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Band Alternative Pop


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This band has not uploaded any videos


The best kept secret in music


This band has no press


Cavil at Rest - EP
Apples to Oranges - EP
Highjacked at Sea - EP
Orion Way (2007)


Feeling a bit camera shy



Ryan Hahn and Taylor Rice, guitar/vocalists from Southern California, have only ever been in one band. They met in high school and started a group, something many restless teen boys do. Very few of such projects ever make it out of the garage, but four years, a few recordings, and a fair amount of lineup changes later, Hahn and Rice find themselves in the same band, honing the same project with different tools, sharing the same bloodline with different brothers: Kelcey Ayer (guitar/vocals), Andy Action (bass), and Matthew Frazier (drums). Only now when they play, people are listening. They are called Cavil at Rest.

“We have something special,” says Hahn with conviction, nodding to the others. “We feel like brothers. This is where I need to be and where they need to be.”

Cavil at Rest, a five-piece based out of South Orange County where the scope of art and culture typically extends to chain restaurants and dolphin paintings, is a bit of an independent rock anomaly. For starters, their sound is hard to peg.

“I mean, I did the hardcore thing, I’ve done the funk thing [specifically] in other bands,” says Action. “This is different—we have so many different styles but you can always tell that it’s Cavil.”

With unexpected song structures, cross-genre instrumental arrangements, and nods to the past five decades—Cavil might channel the raw rock energy of a band like MC5 as naturally as the cool harmonics of Beach Boys or the eclectic freestyling of now-defunct At the Drive In—the sound of Cavil at Rest is one of mix-and-match influences and an overflowing bank of musical knowledge.

“We’re all such fans of just music in general and what it is capable of doing,” says Hahn. “As far as influences go, it’s the Zombies, CSNY, Radiohead, Motown, jazz, you name it.” Later, he adds, “I’ve always had respect for people who can write a great pop song. It’s not something easily done.”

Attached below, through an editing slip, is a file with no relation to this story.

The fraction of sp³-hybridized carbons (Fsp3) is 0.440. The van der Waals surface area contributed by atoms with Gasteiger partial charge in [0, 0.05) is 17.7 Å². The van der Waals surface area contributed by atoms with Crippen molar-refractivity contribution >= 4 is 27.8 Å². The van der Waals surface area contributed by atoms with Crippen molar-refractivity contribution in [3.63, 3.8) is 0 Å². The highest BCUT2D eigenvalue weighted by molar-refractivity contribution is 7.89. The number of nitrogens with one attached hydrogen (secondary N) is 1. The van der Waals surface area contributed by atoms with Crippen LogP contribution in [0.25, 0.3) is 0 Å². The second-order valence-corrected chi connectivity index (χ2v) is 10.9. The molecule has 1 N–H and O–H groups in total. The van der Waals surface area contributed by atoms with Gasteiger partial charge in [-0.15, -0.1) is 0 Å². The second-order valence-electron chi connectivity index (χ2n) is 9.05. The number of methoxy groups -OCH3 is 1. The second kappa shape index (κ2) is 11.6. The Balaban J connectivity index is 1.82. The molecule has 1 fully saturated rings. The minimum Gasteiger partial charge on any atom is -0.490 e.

Unlike many of their peers, the band doesn’t expend words spouting angry anthems or mindless limericks. If anything their verses tend towards proud and provocative—but the guys balk at the idea of being preachy.

“We want the listener to do with the song what they will,” says Hahn. “They can take it at face value and leave it at that. Or they can go deeper—the lyrics definitely hold up under scrutiny, and usually have another meaning if you take the time look at it another way. It’s not meant to be cryptic—it’s just supposed to get you to be introspective, to make you stop and think.”

“We don’t want [the music] to just be a sugar rush,” adds Action. “We want people to say, ‘I don’t feel guilty for liking this. I think it’s intelligent.’”

Another oddity the band is happy to share. “We tend to be really prolific, we’re just constantly writing,” says Hahn. “All of our songs are available online. We’ve just wanted people to download them for free; listen to them, give them to your friends, pass it on.”

Perhaps it is their warm and fuzzy approach to musical outreach that has gained them such a loyal following in just a handful of years. Having not yet even entertained the idea of signing to a record label, the band has manned their own statewide tours, graced the stages of notable stages like the Whisky A Go-Go and the Knitting Factory, and shared bills with modern heroes like Jimmy Eat World and She Wants Revenge.

And at the show it isn’t the audiences joined together crowd slamming and fist pumping so much as toe tapping and singing. “We're simply plotting world domination by way of catchy melodies and foot stomping,” insists Hahn with a grin. “We play our songs and invite people to join us. Come join us. We have a lot of fun.”

Perhaps most unique of all is that Cavil at Rest is ready to evolve, perhaps into a band that tours the world and sells millions of records and lives the dream—but they don’t want it to come easy. “We want to earn it,” declares Action. “We want to be working it. We need to prove our longevity.”

How many SoCal bands can even spell longevity?

Hahn sighs. “Everyone thinks we’re from Europe.”